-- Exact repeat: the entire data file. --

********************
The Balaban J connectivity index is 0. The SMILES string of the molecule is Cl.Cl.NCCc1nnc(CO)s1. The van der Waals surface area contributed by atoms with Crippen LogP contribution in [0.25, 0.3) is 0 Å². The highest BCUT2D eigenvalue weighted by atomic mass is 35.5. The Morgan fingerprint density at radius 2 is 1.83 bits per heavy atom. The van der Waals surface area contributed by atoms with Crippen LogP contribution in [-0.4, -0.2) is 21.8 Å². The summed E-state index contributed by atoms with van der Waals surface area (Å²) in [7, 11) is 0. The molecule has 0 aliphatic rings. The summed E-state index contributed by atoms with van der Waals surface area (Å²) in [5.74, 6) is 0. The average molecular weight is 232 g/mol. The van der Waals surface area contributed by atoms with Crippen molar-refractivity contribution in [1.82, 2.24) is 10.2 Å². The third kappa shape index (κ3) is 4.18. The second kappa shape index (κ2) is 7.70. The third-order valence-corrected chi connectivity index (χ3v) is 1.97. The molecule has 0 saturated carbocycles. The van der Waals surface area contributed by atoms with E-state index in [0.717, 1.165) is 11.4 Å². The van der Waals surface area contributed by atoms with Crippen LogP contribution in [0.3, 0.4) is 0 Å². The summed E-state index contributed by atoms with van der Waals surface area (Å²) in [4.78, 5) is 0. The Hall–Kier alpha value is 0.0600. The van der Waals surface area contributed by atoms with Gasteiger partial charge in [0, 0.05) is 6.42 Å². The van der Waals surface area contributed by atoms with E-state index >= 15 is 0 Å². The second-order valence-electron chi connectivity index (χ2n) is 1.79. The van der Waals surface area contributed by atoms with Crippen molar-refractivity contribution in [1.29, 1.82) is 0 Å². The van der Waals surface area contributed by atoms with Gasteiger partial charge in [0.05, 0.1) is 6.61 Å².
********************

The Balaban J connectivity index is 0. The SMILES string of the molecule is Cl.Cl.NCCc1nnc(CO)s1. The van der Waals surface area contributed by atoms with Crippen LogP contribution in [0.25, 0.3) is 0 Å². The highest BCUT2D eigenvalue weighted by atomic mass is 35.5. The Morgan fingerprint density at radius 2 is 1.83 bits per heavy atom. The van der Waals surface area contributed by atoms with Crippen LogP contribution in [-0.4, -0.2) is 21.8 Å². The summed E-state index contributed by atoms with van der Waals surface area (Å²) in [7, 11) is 0. The molecule has 0 aliphatic rings. The summed E-state index contributed by atoms with van der Waals surface area (Å²) in [5.74, 6) is 0. The average molecular weight is 232 g/mol. The van der Waals surface area contributed by atoms with Crippen molar-refractivity contribution in [1.82, 2.24) is 10.2 Å². The third kappa shape index (κ3) is 4.18. The second kappa shape index (κ2) is 7.70. The third-order valence-corrected chi connectivity index (χ3v) is 1.97. The molecule has 0 saturated carbocycles. The van der Waals surface area contributed by atoms with E-state index in [0.717, 1.165) is 11.4 Å². The van der Waals surface area contributed by atoms with Crippen LogP contribution in [0.3, 0.4) is 0 Å². The summed E-state index contributed by atoms with van der Waals surface area (Å²) in [4.78, 5) is 0. The Hall–Kier alpha value is 0.0600. The van der Waals surface area contributed by atoms with Gasteiger partial charge in [0, 0.05) is 6.42 Å². The van der Waals surface area contributed by atoms with E-state index >= 15 is 0 Å². The second-order valence-electron chi connectivity index (χ2n) is 1.79. The van der Waals surface area contributed by atoms with Crippen molar-refractivity contribution in [1.29, 1.82) is 0 Å². The van der Waals surface area contributed by atoms with Gasteiger partial charge in [0.05, 0.1) is 6.61 Å².